George Will was out in front of the conservative pack in denouncing Bush's nomination of Harriet Miers to the Supreme Court. He is again on target in supporting Sam Alito in no uncertain terms and noting the intellectually and politically bankrupt arguments the Democrats will have to use to oppose the Alito nomination:
[B]ecause of the glittering credentials that earned Alito unanimous Senate confirmation to the U.S. Court of Appeals for the 3rd Circuit, those Democrats who are determined to oppose him are unhappily required to make one of two intellectually disreputable arguments.
One is so politically as well as intellectually untenable that they will try not to make it explicitly. It is that judicial conservatism may once have been a legitimate persuasion but now is a disqualification for service on the Supreme Court.
To which there is a refuting question: Since when? Since 1986, when 98 senators -- including 47 Democrats -- voted to confirm Antonin Scalia, 98 to 0? Since last December, when Harry Reid, leader of Senate Democrats, said that Scalia would be a fine nominee for chief justice?
Reid doubtless would respond that Scalia would have been acceptable only because he was replacing someone comparably conservative -- William Rehnquist. Which brings us to the second disreputable argument Democrats will be reduced to making: Alito is more of a judicial conservative than was Sandra Day O'Connor and thus unacceptable because it is unacceptable to change the court's intellectual balance. This argument is triply flawed.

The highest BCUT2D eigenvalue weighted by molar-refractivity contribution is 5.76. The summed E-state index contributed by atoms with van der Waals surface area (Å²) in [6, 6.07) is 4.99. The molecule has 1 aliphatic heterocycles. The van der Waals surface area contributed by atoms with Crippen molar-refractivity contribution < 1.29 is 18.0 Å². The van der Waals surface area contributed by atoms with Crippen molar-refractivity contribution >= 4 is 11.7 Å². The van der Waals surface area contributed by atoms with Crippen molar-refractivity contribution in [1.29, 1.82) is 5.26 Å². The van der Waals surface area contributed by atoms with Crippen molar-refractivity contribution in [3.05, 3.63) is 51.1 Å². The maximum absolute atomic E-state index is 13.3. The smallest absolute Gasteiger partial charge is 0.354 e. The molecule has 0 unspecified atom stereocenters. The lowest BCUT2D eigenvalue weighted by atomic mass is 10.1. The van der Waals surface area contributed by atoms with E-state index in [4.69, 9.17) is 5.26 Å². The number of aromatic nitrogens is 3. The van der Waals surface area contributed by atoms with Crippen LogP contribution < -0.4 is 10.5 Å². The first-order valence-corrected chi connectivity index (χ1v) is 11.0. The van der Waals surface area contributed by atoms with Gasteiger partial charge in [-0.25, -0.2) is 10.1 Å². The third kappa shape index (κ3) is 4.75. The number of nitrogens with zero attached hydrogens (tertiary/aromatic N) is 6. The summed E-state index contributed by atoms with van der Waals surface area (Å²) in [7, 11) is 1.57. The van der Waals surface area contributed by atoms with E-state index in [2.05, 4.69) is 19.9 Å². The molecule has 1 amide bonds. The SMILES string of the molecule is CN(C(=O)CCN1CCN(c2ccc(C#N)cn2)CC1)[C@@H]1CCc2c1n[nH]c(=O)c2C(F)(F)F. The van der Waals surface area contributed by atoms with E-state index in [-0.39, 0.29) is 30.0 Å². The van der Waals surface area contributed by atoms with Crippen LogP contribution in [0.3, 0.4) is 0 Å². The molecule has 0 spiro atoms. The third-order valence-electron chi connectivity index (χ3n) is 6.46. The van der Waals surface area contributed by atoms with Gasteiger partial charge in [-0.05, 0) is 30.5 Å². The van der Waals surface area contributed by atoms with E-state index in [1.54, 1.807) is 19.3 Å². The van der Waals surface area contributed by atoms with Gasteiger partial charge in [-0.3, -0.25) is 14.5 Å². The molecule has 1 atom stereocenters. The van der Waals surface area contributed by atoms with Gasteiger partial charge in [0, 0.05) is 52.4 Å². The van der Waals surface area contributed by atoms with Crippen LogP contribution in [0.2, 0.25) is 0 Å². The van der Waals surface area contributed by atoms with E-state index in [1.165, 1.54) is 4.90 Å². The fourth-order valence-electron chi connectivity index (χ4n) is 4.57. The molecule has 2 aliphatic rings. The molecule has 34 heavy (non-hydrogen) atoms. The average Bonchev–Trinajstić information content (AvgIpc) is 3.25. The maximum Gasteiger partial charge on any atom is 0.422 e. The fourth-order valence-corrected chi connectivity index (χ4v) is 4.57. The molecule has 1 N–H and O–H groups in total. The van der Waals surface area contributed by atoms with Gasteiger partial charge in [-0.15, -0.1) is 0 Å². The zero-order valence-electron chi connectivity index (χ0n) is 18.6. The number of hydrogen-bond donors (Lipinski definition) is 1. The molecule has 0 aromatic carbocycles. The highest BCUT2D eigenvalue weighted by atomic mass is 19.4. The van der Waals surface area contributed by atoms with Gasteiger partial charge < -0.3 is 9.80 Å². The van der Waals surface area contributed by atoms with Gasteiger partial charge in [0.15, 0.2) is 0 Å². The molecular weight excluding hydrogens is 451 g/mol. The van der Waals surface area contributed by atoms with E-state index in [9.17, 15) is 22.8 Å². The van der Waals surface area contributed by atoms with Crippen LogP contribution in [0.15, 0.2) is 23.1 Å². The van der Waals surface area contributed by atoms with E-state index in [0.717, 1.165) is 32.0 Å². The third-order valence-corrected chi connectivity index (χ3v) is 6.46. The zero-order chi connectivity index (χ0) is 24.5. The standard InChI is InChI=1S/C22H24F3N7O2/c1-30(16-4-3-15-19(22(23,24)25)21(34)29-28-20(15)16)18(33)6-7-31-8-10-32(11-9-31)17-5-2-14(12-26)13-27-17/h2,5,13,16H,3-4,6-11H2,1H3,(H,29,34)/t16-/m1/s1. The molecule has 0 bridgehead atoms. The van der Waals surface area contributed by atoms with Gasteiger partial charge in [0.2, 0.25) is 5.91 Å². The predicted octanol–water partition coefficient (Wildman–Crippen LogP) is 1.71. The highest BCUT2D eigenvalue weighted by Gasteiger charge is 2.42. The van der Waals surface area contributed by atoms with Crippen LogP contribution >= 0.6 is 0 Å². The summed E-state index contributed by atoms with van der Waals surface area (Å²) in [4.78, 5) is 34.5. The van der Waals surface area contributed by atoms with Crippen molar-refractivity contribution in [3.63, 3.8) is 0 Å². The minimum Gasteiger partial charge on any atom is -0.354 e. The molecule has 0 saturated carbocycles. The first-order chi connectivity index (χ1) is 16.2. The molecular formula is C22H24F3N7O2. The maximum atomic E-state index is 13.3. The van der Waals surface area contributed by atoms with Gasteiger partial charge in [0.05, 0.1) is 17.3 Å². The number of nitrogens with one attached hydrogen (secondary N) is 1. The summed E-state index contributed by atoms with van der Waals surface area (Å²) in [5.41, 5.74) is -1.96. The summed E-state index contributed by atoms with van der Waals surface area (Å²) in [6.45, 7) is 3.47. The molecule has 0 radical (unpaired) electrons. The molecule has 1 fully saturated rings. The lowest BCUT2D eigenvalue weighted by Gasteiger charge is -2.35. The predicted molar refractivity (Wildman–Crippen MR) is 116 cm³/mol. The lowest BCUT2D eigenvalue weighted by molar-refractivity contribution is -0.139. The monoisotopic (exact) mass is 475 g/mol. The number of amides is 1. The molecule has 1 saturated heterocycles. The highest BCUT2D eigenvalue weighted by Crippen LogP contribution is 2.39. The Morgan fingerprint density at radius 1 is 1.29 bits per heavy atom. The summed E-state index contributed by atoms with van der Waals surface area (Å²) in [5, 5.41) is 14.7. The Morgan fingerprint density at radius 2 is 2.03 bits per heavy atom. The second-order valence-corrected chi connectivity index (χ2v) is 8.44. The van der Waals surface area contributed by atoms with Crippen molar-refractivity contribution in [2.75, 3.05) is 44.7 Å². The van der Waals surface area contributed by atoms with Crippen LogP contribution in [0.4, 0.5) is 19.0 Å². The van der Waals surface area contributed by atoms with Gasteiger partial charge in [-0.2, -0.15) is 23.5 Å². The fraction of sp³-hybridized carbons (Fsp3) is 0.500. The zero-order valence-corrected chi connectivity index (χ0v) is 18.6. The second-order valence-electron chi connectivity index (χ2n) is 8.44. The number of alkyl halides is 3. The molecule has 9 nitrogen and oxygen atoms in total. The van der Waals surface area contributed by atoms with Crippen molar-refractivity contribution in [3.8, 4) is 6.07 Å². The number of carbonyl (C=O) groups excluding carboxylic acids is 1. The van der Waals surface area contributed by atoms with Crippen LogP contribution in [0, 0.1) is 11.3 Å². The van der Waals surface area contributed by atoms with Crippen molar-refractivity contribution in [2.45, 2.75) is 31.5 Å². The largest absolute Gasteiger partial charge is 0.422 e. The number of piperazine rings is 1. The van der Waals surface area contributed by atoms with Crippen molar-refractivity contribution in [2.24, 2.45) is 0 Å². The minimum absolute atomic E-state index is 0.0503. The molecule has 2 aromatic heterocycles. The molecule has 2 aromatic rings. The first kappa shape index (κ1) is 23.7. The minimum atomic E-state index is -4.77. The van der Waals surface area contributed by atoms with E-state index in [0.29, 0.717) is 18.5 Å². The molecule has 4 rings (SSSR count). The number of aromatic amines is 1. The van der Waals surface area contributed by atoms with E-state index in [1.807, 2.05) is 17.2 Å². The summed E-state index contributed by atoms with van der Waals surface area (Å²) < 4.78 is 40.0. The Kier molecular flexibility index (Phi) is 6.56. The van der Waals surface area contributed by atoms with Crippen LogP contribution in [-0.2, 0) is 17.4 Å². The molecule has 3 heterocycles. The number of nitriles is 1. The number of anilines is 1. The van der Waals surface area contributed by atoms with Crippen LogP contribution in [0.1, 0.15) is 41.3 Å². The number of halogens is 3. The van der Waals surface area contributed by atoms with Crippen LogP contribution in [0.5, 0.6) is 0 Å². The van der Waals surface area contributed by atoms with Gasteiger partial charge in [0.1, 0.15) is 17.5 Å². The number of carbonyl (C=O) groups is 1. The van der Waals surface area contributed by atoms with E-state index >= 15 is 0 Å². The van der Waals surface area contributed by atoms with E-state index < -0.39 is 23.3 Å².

First, nowhere is that rule written. Second, the history of presidential practice -- Democrats should especially study FDR's sweeping alteration of the court's composition -- refutes the rule. Third, when the Senate voted in 1993 to confirm the very liberal Ruth Bader Ginsburg, former counsel to the American Civil Liberties Union, to the seat being vacated by the retirement of the conservative Byron White, 96 senators voted for her, including 25 Democrats still serving in the Senate. Including Reid. Including Pat Leahy, Ted Kennedy, Joe Biden, Dianne Feinstein, Herbert Kohl and Russ Feingold, all members of today's Judiciary Committee.
Will notes that Democratic leader Harry Reid (Nev.) warned Bush against nominating Alito and approved of Miers before the president made the Miers nomination. Bush shied away from that fight to his discredit, the nation's disservice and his supporters' disdain. With the Right behind Alito, Bush has properly stiffened his own backbone and nominated an unquestionably qualified jurist for the highest court in the nation.